a right, immunity, or benefit enjoyed only by a person beyond the advantages of most:Beyond is the key word. If you are fully enjoying the rights, immunities, and benefits provided under our constitution and sets of laws, then you are not privileged but rather “baseline”. Privilege comes when you, for any reason, have extra rights, immunities, or benefits.
If you are for any reason being kept from fully enjoying those rights, immunities, and benefits, then you are the opposite of privileged, operating under the baseline. The word most often used to describe this situation is under-privileged but I would argue that in this case disenfranchised makes more sense. Why? Because it is assumed that if you are not under-privileged, you are “privileged” and that is not necessarily the case. All of us who exist at the baseline are also under-privileged in the sense that we do not enjoy any rights, immunities, or benefits beyond the basics afforded to us by our laws.
Continuing on, if you are being denied a basic right and I am not, that makes you disenfranchised but it does not elevate me to a status of privileged. This is where I see the arguments for privilege in general breaking down. For example, if you are not cisgendered and are harassed for using a public restroom that does not match your physical makeup, that does not make me automatically privileged because I am cisgendered and do not suffer said harassment for using a bathroom that does line up with my physical makeup.
In other words privilege, baseline, and disenfranchisement are not necessarily a zero sum game. You experiencing discrimination does not make me privileged for not. If I was sexually abused and you were not, that does not make you privileged. If I got accepted only into a state university but you, with similar grades, had your dad call his friend, the president of Harvard, to get you accepted there, then you are privileged.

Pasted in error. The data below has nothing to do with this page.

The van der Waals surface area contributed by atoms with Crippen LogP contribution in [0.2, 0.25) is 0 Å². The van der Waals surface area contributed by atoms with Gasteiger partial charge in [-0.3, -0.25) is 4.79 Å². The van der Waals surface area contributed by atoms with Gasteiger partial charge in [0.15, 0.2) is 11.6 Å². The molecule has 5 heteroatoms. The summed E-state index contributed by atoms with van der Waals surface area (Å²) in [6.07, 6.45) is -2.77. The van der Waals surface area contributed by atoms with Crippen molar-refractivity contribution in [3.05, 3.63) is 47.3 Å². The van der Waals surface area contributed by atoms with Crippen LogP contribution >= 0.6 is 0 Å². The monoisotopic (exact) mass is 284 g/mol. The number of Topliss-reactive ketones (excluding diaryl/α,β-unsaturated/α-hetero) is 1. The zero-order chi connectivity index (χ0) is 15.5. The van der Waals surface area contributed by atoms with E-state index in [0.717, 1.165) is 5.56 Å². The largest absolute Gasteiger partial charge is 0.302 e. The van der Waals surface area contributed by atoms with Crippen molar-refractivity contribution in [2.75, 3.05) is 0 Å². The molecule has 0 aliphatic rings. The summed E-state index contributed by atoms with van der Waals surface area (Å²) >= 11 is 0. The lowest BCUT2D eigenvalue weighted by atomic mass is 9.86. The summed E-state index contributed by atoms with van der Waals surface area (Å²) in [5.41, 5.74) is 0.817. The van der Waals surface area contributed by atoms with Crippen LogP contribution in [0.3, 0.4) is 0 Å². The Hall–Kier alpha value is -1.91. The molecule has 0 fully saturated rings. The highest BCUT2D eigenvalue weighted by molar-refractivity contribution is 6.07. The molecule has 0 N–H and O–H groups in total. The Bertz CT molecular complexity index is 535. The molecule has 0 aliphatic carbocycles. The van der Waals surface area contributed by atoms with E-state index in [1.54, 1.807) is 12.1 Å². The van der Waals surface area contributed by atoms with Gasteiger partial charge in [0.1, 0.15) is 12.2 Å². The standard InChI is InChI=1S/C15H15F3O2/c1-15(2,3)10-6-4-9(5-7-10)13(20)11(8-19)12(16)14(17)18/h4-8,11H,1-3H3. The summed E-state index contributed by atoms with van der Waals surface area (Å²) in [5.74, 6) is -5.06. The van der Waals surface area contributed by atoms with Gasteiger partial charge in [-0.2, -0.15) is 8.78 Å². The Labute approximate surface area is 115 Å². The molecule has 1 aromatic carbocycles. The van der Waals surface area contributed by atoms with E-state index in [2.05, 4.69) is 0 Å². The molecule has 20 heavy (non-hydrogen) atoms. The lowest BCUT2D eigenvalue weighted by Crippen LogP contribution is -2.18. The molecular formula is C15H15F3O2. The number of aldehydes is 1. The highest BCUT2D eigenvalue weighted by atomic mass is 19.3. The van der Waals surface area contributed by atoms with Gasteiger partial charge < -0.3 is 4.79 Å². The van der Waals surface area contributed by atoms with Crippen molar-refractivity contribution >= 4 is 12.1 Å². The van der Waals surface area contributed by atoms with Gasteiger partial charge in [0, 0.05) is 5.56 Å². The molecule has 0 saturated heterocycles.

There is another definition of privilege that pertains to this discussion:
any of the rights common to all citizens under a modern constitutional government.When using this definition it is much easier to ascribe the status of privileged to anyone in this country who is able to partake of the rights, immunities, and benefits afforded to us all in our constitution. This status of privileged is citizen specific, not skin color related.
However, because the set of rights, immunities, and benefits that exists in the USA was not completely equal for all people from the get-go (and still is not), systems and cultural attitudes (stereotypes) arose that disenfranchised various groups of people. For example, there was a time when women and African Americans did not have the privilege of voting. In order to justify this, narratives concerning intelligence and emotional stability were created. While we now have the right to vote, the stereotypes that were created to support disenfranchising these two groups of people have not dissipated. For example, think back to when Hillary Clinton was running in the presidential primaries. Messaging was developed based on the “emotionally unstable” stereotype. For a couple hundred years, the systems in place have neglected to include non-white examples (and where applicable, female, GLBT, non-ablebodied, etc) in an equal way. This is slowly being rejected and fixed.
And when it is finally fixed, we will all be baseline under the first definition of privileged and equally accessing our privileges under the second. And yes, there will still be those who truly are privileged by their wealth, fame, or position.
Responses to some of the thoughts raised in the comments on my last post:
To some degree I think our differences have to do with how we define privilege. I do not agree that if I am able to participate in the set of rights, immunities, and benefits afforded to all US citizens that I am privileged. In my mind, that makes me baseline. Having the “rules work for me” doesn’t make me privileged. Having the “rules not work” for someone non-white does make them disenfranchised and we all need to be cognizant of that and working to change it. To insist that my white skin has brought me benefits beyond the basic rights and opportunities that I was born into, assumes that there have been racists in my life who have promoted me above someone non-white who was better suited or more qualified than I. (Jisun, that is where I thought you were going with your first comment but I saw in your follow up that you did not mean that.)
As for judging books by their covers, I would agree that happens due to the stereotypes I talked about in this post. Is that wrong? Yes, and each one of us needs to continue working to change it. Does it automatically make me white privileged? The answer to that is situational. Sometimes stereotypes work for you and sometimes against you. Take this scenario: there are 4 people in a corporate technology office, a male African American, me, a female Asian, and a male Indian, and a new boss, who knows none of us personally, walks in looking to make a snap judgement on who is the hardest working, smartest person to do a special project. I likely would not be the one chosen.